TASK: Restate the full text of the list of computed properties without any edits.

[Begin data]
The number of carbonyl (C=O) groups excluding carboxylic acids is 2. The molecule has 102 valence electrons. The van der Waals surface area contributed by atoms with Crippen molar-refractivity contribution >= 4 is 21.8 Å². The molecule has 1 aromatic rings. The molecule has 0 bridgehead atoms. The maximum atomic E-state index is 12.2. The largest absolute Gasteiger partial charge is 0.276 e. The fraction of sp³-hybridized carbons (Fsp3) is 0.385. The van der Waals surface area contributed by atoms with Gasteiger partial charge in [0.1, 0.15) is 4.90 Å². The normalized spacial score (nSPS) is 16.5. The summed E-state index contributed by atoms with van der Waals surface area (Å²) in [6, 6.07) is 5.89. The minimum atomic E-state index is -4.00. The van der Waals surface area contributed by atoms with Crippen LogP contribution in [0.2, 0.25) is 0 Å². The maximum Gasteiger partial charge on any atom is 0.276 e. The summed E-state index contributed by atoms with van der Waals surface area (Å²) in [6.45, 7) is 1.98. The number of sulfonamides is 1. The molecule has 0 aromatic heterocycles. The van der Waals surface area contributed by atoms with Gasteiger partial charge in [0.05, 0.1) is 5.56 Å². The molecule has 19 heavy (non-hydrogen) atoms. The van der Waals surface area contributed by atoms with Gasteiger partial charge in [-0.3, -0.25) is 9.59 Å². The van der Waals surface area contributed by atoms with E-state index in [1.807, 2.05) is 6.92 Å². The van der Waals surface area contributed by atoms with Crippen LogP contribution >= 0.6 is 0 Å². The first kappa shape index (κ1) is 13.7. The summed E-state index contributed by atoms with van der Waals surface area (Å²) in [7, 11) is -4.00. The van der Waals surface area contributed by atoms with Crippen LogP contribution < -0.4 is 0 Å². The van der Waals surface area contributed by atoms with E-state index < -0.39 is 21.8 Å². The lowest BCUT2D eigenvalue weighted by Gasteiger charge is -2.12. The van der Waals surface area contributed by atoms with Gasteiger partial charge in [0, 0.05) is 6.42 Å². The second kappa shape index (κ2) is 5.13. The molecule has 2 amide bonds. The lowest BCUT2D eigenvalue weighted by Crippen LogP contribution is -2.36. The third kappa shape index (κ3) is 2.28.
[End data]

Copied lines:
The number of carbonyl (C=O) groups excluding carboxylic acids is 2. The molecule has 102 valence electrons. The van der Waals surface area contributed by atoms with Crippen molar-refractivity contribution >= 4 is 21.8 Å². The molecule has 1 aromatic rings. The molecule has 0 bridgehead atoms. The maximum atomic E-state index is 12.2. The largest absolute Gasteiger partial charge is 0.276 e. The fraction of sp³-hybridized carbons (Fsp3) is 0.385. The van der Waals surface area contributed by atoms with Gasteiger partial charge in [0.1, 0.15) is 4.90 Å². The normalized spacial score (nSPS) is 16.5. The summed E-state index contributed by atoms with van der Waals surface area (Å²) in [6, 6.07) is 5.89. The minimum atomic E-state index is -4.00. The van der Waals surface area contributed by atoms with Crippen LogP contribution in [0.2, 0.25) is 0 Å². The maximum Gasteiger partial charge on any atom is 0.276 e. The summed E-state index contributed by atoms with van der Waals surface area (Å²) in [6.45, 7) is 1.98. The number of sulfonamides is 1. The molecule has 0 aromatic heterocycles. The van der Waals surface area contributed by atoms with Gasteiger partial charge in [0.05, 0.1) is 5.56 Å². The molecule has 19 heavy (non-hydrogen) atoms. The van der Waals surface area contributed by atoms with Gasteiger partial charge in [-0.3, -0.25) is 9.59 Å². The van der Waals surface area contributed by atoms with E-state index in [1.807, 2.05) is 6.92 Å². The van der Waals surface area contributed by atoms with Crippen LogP contribution >= 0.6 is 0 Å². The first kappa shape index (κ1) is 13.7. The summed E-state index contributed by atoms with van der Waals surface area (Å²) in [7, 11) is -4.00. The van der Waals surface area contributed by atoms with Crippen LogP contribution < -0.4 is 0 Å². The van der Waals surface area contributed by atoms with E-state index < -0.39 is 21.8 Å². The lowest BCUT2D eigenvalue weighted by Gasteiger charge is -2.12. The van der Waals surface area contributed by atoms with Gasteiger partial charge in [0, 0.05) is 6.42 Å². The second kappa shape index (κ2) is 5.13. The molecule has 2 amide bonds. The lowest BCUT2D eigenvalue weighted by Crippen LogP contribution is -2.36. The third kappa shape index (κ3) is 2.28.